Josh:       18:37-19:02    Yep. I totally agree. Yeah. And often, I was not thinking of automate, I’m not thinking of get some kind of special technology, just like you is like this, this podcast will automatically be taken care of by a team of people. And through a system and so yeah, that’s great. So what is a question, Robert, that I didn’t ask you, but I should have that. You think the audiences, the small biz owners listening to this need to hear about.

     

    Robert:    19:03-20:00     Yeah,  I think one of the biggest mistakes are the question, maybe my largest business mistake would be, you know, one not implementing systems when I first started, right? So if I could rewind, you know, 14 years, it would start out putting systems but again, I wasn’t, you know, the pain at that point was, how am I going to get patients in here? How am I going to get paid? Can I support my family on this,  that was the biggest thing. And the second would be to kind of set that vision. And like you mentioned earlier, not forget about your people. It’s not, you don’t want robots working for you. You want people that are going to take responsibility. They know what those key results are. They know what they’re being held accountable for. And you can have systems to help you do that. But at the end of the day, you still have people that have families that are working for you, and you need to treat them as such. It’s not just a assembly line process.

     

    Josh:    20:01-20:29        Definitely, definitely. Yeah, I mean, even more today than ever before, there are knowledge workers, no matter where they are in the world, they’re working for you. They get good ideas, and you need those ideas. Oh, let me ask this question. Because this relates. So since you’re involved, the less and less than day to day, your procedures still need to be tweaked. Are you finding that your team actually is engaged in tweaking or improving the systems in your business or just a silver lining, and you haven’t come up with a new ideas?

     

    Robert:    20:30-21:26     Not so much me coming up with the ideas, but they need a little nudging every once in a while, like, okay, we got to make sure on a regular basis, we’re pulling them out and actually glad you brought that up because I was having a meeting with our front office team the other day, and one of the ladies has been up there a little bit over a year. And she said, you know, I can really tell the difference between some procedures that one person wrote versus someone else. I said, well tell me about that. He said some of these are like super detail oriented and others are very vague and just kind of gloss over I said, well, that’s a great opportunity, as you’re learning new things, that we dive back into that system, and we update it. So and the next point is to give someone else in the office that normally doesn’t do that task, give them the opportunity to run through it, because if they can read it and handle it, then we know we’re dialed in pretty good. If they look at it, they have a bunch of questions, we got to go back to the drawing board, and we got to update that. And when I say we, I mean you because you own that position.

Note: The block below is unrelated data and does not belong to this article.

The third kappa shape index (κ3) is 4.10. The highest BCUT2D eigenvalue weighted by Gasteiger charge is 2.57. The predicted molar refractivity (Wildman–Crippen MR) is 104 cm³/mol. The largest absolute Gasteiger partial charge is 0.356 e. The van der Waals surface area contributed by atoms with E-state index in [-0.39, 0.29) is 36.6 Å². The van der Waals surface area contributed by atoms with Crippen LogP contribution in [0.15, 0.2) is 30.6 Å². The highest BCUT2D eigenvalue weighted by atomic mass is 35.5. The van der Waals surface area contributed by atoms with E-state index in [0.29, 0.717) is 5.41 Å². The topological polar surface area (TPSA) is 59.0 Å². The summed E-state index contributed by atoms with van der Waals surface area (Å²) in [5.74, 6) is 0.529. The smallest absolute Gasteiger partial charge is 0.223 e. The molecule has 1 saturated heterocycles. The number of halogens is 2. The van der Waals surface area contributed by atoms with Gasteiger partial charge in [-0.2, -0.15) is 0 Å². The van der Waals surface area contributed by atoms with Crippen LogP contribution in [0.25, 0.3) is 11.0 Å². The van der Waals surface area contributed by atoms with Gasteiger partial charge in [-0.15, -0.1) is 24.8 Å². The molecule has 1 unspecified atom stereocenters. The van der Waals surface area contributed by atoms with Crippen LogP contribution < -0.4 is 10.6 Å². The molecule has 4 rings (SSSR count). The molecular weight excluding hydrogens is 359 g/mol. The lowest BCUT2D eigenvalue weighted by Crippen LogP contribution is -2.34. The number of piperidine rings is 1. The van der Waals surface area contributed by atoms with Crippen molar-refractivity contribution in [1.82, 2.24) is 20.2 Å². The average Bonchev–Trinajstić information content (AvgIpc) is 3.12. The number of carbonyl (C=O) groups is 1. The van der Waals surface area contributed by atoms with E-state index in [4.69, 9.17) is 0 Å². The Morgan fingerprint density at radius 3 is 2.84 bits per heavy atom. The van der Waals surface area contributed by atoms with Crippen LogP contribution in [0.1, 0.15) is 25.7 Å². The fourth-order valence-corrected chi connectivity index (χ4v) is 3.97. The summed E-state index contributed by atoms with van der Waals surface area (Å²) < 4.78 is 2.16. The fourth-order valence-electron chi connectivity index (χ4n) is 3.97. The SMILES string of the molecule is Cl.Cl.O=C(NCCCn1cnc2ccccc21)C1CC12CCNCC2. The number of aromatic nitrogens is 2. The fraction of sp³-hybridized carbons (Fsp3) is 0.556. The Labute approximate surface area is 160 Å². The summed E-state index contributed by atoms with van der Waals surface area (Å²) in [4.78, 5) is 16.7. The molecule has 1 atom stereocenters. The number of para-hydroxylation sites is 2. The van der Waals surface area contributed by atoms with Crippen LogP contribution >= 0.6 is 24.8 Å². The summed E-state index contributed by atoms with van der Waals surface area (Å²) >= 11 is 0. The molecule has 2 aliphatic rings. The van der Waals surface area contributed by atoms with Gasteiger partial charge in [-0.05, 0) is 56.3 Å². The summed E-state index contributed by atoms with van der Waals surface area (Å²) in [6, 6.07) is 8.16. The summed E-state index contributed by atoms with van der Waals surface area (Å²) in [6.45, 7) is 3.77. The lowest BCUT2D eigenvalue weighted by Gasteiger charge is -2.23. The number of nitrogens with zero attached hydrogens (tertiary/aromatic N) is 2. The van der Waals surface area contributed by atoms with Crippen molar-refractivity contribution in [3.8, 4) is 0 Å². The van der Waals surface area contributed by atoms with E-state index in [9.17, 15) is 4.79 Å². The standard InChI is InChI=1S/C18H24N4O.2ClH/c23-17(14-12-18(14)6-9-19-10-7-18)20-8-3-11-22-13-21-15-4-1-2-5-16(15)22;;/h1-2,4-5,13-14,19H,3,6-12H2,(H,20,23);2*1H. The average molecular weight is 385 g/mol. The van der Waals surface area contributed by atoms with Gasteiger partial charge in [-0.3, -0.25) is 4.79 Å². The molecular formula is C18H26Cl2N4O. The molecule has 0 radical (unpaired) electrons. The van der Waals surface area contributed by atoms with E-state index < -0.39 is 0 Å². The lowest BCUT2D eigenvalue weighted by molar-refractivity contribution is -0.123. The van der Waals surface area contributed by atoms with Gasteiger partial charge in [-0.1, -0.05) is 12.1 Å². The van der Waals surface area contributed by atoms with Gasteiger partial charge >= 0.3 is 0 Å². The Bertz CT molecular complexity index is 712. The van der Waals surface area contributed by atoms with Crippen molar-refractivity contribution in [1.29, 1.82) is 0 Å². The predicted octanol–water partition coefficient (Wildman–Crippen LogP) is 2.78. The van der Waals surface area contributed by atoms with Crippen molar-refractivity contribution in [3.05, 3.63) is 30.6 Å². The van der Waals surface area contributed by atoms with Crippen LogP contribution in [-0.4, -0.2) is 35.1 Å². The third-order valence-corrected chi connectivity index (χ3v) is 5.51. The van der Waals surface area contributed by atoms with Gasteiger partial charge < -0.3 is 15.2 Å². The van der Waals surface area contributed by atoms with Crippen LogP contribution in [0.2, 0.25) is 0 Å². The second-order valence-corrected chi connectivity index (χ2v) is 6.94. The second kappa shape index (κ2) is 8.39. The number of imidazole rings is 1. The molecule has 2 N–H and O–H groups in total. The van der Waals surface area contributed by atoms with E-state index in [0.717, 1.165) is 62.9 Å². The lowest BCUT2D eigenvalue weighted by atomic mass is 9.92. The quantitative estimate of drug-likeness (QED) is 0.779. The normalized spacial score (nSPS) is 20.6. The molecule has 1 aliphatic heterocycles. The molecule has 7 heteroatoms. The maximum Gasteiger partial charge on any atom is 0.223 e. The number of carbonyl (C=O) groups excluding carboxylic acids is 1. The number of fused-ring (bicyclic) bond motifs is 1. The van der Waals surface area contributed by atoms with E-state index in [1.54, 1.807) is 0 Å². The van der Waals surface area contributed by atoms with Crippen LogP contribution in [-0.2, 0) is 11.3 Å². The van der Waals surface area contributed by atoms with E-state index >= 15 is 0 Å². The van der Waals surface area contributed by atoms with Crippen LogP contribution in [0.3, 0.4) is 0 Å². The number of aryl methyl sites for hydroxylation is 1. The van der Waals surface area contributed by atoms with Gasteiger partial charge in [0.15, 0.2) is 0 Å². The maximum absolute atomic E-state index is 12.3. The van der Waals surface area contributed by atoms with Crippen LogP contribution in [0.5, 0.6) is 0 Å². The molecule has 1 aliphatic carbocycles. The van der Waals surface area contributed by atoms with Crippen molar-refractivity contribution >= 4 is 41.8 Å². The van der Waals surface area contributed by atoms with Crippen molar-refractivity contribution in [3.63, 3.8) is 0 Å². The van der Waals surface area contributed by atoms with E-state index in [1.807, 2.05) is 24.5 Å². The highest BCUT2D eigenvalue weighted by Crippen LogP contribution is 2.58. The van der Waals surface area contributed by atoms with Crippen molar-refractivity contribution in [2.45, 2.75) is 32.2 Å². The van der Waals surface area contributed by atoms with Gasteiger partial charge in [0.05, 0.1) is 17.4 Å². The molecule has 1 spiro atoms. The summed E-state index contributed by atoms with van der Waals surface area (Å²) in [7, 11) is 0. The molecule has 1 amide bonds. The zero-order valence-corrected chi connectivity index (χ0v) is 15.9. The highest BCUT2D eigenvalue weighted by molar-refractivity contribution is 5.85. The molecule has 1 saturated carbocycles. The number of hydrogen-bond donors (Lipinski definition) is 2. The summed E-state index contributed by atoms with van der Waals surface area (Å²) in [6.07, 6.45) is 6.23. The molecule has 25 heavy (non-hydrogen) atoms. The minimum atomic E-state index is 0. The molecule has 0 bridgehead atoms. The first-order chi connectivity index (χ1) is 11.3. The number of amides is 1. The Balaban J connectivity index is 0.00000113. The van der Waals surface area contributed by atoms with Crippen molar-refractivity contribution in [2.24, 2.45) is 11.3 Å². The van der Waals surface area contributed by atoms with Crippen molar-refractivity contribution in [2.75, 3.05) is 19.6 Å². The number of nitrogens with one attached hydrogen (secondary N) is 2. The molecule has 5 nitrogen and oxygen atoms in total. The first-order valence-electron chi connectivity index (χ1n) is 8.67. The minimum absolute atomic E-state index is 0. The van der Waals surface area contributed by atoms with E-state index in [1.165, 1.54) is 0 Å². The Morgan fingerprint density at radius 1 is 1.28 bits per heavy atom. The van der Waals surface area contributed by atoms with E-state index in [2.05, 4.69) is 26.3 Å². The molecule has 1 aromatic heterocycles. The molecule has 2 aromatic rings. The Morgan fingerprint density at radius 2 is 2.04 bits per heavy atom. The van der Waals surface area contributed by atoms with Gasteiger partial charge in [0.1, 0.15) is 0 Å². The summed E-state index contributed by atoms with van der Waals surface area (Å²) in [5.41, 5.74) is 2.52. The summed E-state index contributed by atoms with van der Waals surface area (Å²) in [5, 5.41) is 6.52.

Josh:    21:27-21:47        Now that’s great, well, empowering them to make their work better. And people actually take more pride in their work when they do that. Well, that’s great. Well, Robert. You’ve really shown, at least, at least to me during this interview, that you’re not a systemized business, because you’ve done it. You live it. Right. So where can people find more about you and the coaching consulting work that you do nowadays?

     

    Robert: 21:48-22:10       Yeah, right now, probably LinkedIn is probably one of the best tools to do that. We’re working on probably putting up a website for the business consulting at the moment here. And so we’ll have something in the future so we can get that up or if you want to visit me through our physical therapy page, you can do that and then send me a contact as well. That’s a Springtown Physical Therapy dot com.

     

    Josh:    22:11-23:00        Awesome! Yeah, definitely. Robert, we’re gonna get you on the Work the System website as well put you up there so people can find you on work the system dot com under certified consultants. But again, Robert, thanks for taking the time this afternoon to share with us your wisdom on how to systemize business. And thanks everybody for listening today or watching us on Facebook Live. Hopefully you got a lot of value out of this. Stay tuned next week, I’ll be sharing with you another business expert like Robert, sharing with you how you can improve your business so you can make more and work less. And also if you want a copy of that book right there behind me. You can find it at Work the System dot com for free to download or you can send us a screenshot of a review if you leave a review for us anywhere, send it that review to info at work the system dot com and then once a week we grab one of those reviews and we will mail you out a copy of the book. Otherwise, we will see you next week!

     

    Robert: 23:01   Thanks Josh.